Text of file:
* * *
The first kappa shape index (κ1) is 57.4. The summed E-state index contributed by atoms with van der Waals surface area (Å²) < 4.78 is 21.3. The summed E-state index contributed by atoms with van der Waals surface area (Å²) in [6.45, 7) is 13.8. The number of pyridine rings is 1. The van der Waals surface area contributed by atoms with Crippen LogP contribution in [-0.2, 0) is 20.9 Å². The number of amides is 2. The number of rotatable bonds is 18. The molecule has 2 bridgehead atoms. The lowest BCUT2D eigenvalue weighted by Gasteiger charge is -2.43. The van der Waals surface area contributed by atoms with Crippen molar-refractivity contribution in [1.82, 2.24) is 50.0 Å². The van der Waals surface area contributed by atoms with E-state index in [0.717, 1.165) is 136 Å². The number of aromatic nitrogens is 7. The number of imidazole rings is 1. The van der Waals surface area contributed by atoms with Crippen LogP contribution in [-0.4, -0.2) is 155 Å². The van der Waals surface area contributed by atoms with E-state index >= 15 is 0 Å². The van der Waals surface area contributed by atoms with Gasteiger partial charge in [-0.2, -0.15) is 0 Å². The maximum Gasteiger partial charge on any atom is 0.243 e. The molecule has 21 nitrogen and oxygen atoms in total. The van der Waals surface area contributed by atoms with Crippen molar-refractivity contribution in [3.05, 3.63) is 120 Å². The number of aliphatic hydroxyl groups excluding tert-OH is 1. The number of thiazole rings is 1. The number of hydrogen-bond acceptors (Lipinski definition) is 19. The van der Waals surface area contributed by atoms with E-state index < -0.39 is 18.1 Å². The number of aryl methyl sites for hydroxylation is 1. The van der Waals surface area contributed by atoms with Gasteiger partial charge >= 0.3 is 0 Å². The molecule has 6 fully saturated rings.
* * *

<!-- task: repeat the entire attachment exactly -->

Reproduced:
The first kappa shape index (κ1) is 57.4. The summed E-state index contributed by atoms with van der Waals surface area (Å²) < 4.78 is 21.3. The summed E-state index contributed by atoms with van der Waals surface area (Å²) in [6.45, 7) is 13.8. The number of pyridine rings is 1. The van der Waals surface area contributed by atoms with Crippen LogP contribution in [-0.2, 0) is 20.9 Å². The number of amides is 2. The number of rotatable bonds is 18. The molecule has 2 bridgehead atoms. The lowest BCUT2D eigenvalue weighted by Gasteiger charge is -2.43. The van der Waals surface area contributed by atoms with Crippen molar-refractivity contribution in [1.82, 2.24) is 50.0 Å². The van der Waals surface area contributed by atoms with E-state index in [0.717, 1.165) is 136 Å². The number of aromatic nitrogens is 7. The number of imidazole rings is 1. The van der Waals surface area contributed by atoms with Crippen LogP contribution in [-0.4, -0.2) is 155 Å². The van der Waals surface area contributed by atoms with E-state index >= 15 is 0 Å². The van der Waals surface area contributed by atoms with Gasteiger partial charge in [-0.2, -0.15) is 0 Å². The maximum Gasteiger partial charge on any atom is 0.243 e. The molecule has 21 nitrogen and oxygen atoms in total. The van der Waals surface area contributed by atoms with Crippen molar-refractivity contribution in [3.05, 3.63) is 120 Å². The number of aliphatic hydroxyl groups excluding tert-OH is 1. The number of thiazole rings is 1. The number of hydrogen-bond acceptors (Lipinski definition) is 19. The van der Waals surface area contributed by atoms with E-state index < -0.39 is 18.1 Å². The number of aryl methyl sites for hydroxylation is 1. The van der Waals surface area contributed by atoms with Gasteiger partial charge >= 0.3 is 0 Å². The molecule has 6 fully saturated rings.